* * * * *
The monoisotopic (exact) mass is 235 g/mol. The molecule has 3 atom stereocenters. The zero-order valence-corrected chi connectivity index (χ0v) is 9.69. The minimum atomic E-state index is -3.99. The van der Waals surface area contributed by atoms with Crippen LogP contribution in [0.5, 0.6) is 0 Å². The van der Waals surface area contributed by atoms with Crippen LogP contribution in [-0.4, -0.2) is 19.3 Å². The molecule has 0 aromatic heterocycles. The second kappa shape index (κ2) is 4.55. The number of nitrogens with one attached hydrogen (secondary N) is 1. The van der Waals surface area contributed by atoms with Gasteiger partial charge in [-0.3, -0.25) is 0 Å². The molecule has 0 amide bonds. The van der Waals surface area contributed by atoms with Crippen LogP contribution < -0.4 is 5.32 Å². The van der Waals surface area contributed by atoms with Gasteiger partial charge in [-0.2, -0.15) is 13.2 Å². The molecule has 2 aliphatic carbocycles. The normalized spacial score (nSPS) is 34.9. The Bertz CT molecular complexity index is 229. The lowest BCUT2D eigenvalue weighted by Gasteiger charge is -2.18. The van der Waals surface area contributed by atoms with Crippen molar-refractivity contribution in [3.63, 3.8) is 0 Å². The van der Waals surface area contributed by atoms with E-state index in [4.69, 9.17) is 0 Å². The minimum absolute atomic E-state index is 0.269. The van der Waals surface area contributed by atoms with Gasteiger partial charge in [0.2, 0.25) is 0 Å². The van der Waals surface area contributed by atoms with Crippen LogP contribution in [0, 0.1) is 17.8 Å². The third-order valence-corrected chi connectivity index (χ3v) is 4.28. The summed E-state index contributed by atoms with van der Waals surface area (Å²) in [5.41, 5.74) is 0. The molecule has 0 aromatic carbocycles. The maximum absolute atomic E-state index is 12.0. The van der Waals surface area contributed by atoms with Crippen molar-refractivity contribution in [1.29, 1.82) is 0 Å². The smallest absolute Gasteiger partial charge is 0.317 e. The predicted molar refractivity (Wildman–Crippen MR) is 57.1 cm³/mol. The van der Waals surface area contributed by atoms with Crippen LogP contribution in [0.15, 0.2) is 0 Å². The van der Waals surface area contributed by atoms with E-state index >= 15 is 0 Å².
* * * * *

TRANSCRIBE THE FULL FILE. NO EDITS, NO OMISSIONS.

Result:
The monoisotopic (exact) mass is 235 g/mol. The molecule has 3 atom stereocenters. The zero-order valence-corrected chi connectivity index (χ0v) is 9.69. The minimum atomic E-state index is -3.99. The van der Waals surface area contributed by atoms with Crippen LogP contribution in [0.5, 0.6) is 0 Å². The van der Waals surface area contributed by atoms with Crippen LogP contribution in [-0.4, -0.2) is 19.3 Å². The molecule has 0 aromatic heterocycles. The second kappa shape index (κ2) is 4.55. The number of nitrogens with one attached hydrogen (secondary N) is 1. The van der Waals surface area contributed by atoms with Gasteiger partial charge in [-0.3, -0.25) is 0 Å². The molecule has 0 amide bonds. The van der Waals surface area contributed by atoms with Crippen LogP contribution < -0.4 is 5.32 Å². The van der Waals surface area contributed by atoms with Gasteiger partial charge in [-0.2, -0.15) is 13.2 Å². The molecule has 2 aliphatic carbocycles. The normalized spacial score (nSPS) is 34.9. The Bertz CT molecular complexity index is 229. The lowest BCUT2D eigenvalue weighted by Gasteiger charge is -2.18. The van der Waals surface area contributed by atoms with Crippen molar-refractivity contribution in [3.63, 3.8) is 0 Å². The van der Waals surface area contributed by atoms with E-state index in [4.69, 9.17) is 0 Å². The minimum absolute atomic E-state index is 0.269. The van der Waals surface area contributed by atoms with Gasteiger partial charge in [0.2, 0.25) is 0 Å². The van der Waals surface area contributed by atoms with Crippen LogP contribution in [0, 0.1) is 17.8 Å². The third-order valence-corrected chi connectivity index (χ3v) is 4.28. The summed E-state index contributed by atoms with van der Waals surface area (Å²) in [5.41, 5.74) is 0. The molecule has 0 aromatic carbocycles. The maximum absolute atomic E-state index is 12.0. The van der Waals surface area contributed by atoms with Crippen molar-refractivity contribution in [1.29, 1.82) is 0 Å². The smallest absolute Gasteiger partial charge is 0.317 e. The predicted molar refractivity (Wildman–Crippen MR) is 57.1 cm³/mol. The van der Waals surface area contributed by atoms with Crippen LogP contribution in [0.15, 0.2) is 0 Å². The van der Waals surface area contributed by atoms with E-state index >= 15 is 0 Å².